There is growing debate among cycling advocates as to whether e-scooters are friend or foe. It’s true that standing on a platform that zips along at 15 mph doesn’t burn the same calories as pedaling a lightweight machine. However, access to e-scooters does encourage people to leave their car parked and walk more.

Common ground among advocates of bike share, active lifestyles, sustainability, and urban planning is this: reduce single occupant vehicles. The extent of the impact on bike share remains to be seen, but e-scooters are a welcome addition to the shared mobility world.


MaaS is on-demand transportation that combines trip and route planning, vehicle type, and payment collection. MaaS focuses on the customer by simplifying and streamlining trips. Households will reduce the number of owned vehicles because of the ease of use and cost savings of fleet-based transport. 

Netflix famously recognized the developing subscription culture. They offered increased access, convenience, and affordability while removing the burdens of ownership. Movies as a Service. Mobility operations built on historic ownership trends will become the Blockbuster Videos of the transportation industry.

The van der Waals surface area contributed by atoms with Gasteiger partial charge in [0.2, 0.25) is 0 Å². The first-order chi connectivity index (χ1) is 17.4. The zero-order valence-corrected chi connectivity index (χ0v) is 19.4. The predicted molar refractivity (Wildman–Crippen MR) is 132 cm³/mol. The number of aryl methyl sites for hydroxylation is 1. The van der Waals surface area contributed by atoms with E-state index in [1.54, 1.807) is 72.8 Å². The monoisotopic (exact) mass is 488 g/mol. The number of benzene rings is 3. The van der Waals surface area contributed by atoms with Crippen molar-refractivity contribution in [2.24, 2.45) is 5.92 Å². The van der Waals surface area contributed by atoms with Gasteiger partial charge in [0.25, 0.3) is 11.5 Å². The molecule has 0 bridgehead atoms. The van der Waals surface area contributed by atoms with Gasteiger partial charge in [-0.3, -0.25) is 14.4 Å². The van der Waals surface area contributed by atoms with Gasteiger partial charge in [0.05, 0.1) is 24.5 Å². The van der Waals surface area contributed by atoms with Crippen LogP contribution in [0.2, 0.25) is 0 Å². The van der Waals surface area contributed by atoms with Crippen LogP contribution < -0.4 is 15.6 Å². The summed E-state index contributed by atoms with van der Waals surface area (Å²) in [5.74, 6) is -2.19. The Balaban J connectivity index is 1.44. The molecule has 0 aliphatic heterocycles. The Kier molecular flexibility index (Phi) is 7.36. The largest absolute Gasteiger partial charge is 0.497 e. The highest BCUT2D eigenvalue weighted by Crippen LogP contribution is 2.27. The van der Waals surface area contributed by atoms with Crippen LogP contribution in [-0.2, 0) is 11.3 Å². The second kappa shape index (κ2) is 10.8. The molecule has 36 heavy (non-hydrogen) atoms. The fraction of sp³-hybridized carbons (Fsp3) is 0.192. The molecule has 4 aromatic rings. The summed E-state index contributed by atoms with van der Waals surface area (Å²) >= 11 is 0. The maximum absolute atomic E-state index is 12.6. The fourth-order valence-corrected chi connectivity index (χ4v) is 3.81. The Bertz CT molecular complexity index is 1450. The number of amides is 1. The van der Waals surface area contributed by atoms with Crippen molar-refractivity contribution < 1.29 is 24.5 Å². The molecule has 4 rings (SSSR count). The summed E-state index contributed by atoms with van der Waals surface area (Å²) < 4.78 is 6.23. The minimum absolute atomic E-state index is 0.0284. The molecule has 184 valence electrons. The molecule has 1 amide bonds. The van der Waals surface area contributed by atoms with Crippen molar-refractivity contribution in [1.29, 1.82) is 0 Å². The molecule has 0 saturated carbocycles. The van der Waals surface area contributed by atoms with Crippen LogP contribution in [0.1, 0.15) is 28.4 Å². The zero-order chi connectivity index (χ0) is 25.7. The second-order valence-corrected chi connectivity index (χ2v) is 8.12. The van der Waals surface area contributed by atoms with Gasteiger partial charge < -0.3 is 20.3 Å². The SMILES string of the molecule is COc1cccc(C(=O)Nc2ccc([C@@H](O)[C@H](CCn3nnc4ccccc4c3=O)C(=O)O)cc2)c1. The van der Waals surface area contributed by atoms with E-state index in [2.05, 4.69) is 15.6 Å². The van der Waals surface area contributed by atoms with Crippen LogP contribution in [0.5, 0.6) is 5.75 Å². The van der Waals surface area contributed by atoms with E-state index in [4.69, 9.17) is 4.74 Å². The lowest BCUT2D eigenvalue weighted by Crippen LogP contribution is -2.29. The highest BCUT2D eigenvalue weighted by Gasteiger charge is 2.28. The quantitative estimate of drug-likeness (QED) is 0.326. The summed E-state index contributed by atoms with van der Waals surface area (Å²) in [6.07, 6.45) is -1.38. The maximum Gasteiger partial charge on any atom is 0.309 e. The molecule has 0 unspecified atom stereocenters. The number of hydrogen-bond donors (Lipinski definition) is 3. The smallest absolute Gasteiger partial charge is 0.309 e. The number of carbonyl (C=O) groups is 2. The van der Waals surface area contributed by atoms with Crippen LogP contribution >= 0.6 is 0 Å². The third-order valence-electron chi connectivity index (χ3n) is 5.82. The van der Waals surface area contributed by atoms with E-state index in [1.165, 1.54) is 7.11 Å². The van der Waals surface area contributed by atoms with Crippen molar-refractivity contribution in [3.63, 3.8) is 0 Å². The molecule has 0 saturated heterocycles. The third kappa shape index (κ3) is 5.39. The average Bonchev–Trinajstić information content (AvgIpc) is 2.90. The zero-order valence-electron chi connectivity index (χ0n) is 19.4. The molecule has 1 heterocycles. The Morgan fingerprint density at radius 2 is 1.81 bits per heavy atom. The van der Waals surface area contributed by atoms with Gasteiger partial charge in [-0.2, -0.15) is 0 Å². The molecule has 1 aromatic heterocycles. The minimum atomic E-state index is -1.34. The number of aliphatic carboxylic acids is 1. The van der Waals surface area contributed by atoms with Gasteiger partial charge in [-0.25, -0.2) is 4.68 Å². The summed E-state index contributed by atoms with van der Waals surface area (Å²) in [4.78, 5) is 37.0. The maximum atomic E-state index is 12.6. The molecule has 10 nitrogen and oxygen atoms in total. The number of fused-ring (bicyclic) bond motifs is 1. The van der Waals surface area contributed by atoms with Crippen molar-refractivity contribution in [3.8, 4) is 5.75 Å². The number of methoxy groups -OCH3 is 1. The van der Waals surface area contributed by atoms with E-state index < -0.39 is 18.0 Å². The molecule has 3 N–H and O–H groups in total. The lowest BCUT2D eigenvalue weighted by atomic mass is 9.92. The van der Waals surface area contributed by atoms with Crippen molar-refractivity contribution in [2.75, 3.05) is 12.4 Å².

Mobility will soon be integrated with other X-as-a-Service options like groceries, clothing, pet care, gaming, education, and cleaning. MaaS will be transformational to 21st century society and is the subject of my next book.

Most of the speculation on MaaS has been siloed by mode. The benefits and impacts of MaaS should be explored in light of every form of travel simultaneously. Customers need choice, so explore all the potential travel options in a MaaS ecosystem.